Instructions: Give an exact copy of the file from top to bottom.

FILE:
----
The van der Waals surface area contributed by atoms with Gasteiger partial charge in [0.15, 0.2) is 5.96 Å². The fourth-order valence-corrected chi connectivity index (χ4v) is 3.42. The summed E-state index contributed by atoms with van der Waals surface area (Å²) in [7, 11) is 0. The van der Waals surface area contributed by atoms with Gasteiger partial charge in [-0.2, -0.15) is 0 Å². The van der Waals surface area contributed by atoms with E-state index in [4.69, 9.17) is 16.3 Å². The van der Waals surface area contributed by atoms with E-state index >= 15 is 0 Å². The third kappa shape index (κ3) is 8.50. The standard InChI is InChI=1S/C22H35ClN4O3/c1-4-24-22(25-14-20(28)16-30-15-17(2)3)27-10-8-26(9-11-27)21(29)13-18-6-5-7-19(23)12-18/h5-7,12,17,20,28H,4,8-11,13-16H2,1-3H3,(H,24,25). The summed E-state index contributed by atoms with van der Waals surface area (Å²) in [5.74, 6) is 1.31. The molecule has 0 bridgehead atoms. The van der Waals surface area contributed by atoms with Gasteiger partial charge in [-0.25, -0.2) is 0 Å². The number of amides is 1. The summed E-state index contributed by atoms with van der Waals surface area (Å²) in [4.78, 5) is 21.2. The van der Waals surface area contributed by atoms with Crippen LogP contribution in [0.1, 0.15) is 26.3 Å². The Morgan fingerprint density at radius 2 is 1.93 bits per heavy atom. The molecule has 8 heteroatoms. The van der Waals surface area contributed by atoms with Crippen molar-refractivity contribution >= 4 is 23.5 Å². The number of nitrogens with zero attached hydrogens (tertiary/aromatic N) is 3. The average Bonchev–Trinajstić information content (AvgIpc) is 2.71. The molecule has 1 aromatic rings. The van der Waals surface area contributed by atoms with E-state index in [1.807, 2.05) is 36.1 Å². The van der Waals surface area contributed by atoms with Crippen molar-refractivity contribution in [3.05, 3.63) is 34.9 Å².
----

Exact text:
The van der Waals surface area contributed by atoms with Gasteiger partial charge in [0.15, 0.2) is 5.96 Å². The fourth-order valence-corrected chi connectivity index (χ4v) is 3.42. The summed E-state index contributed by atoms with van der Waals surface area (Å²) in [7, 11) is 0. The van der Waals surface area contributed by atoms with Gasteiger partial charge in [-0.2, -0.15) is 0 Å². The van der Waals surface area contributed by atoms with E-state index in [4.69, 9.17) is 16.3 Å². The van der Waals surface area contributed by atoms with E-state index >= 15 is 0 Å². The third kappa shape index (κ3) is 8.50. The standard InChI is InChI=1S/C22H35ClN4O3/c1-4-24-22(25-14-20(28)16-30-15-17(2)3)27-10-8-26(9-11-27)21(29)13-18-6-5-7-19(23)12-18/h5-7,12,17,20,28H,4,8-11,13-16H2,1-3H3,(H,24,25). The summed E-state index contributed by atoms with van der Waals surface area (Å²) in [5.74, 6) is 1.31. The molecule has 0 bridgehead atoms. The van der Waals surface area contributed by atoms with Gasteiger partial charge in [-0.25, -0.2) is 0 Å². The number of amides is 1. The summed E-state index contributed by atoms with van der Waals surface area (Å²) in [4.78, 5) is 21.2. The van der Waals surface area contributed by atoms with Crippen LogP contribution in [0.1, 0.15) is 26.3 Å². The Morgan fingerprint density at radius 2 is 1.93 bits per heavy atom. The molecule has 8 heteroatoms. The van der Waals surface area contributed by atoms with Crippen molar-refractivity contribution >= 4 is 23.5 Å². The number of nitrogens with zero attached hydrogens (tertiary/aromatic N) is 3. The average Bonchev–Trinajstić information content (AvgIpc) is 2.71. The molecule has 1 aromatic rings. The van der Waals surface area contributed by atoms with E-state index in [1.807, 2.05) is 36.1 Å². The van der Waals surface area contributed by atoms with Crippen molar-refractivity contribution in [3.05, 3.63) is 34.9 Å².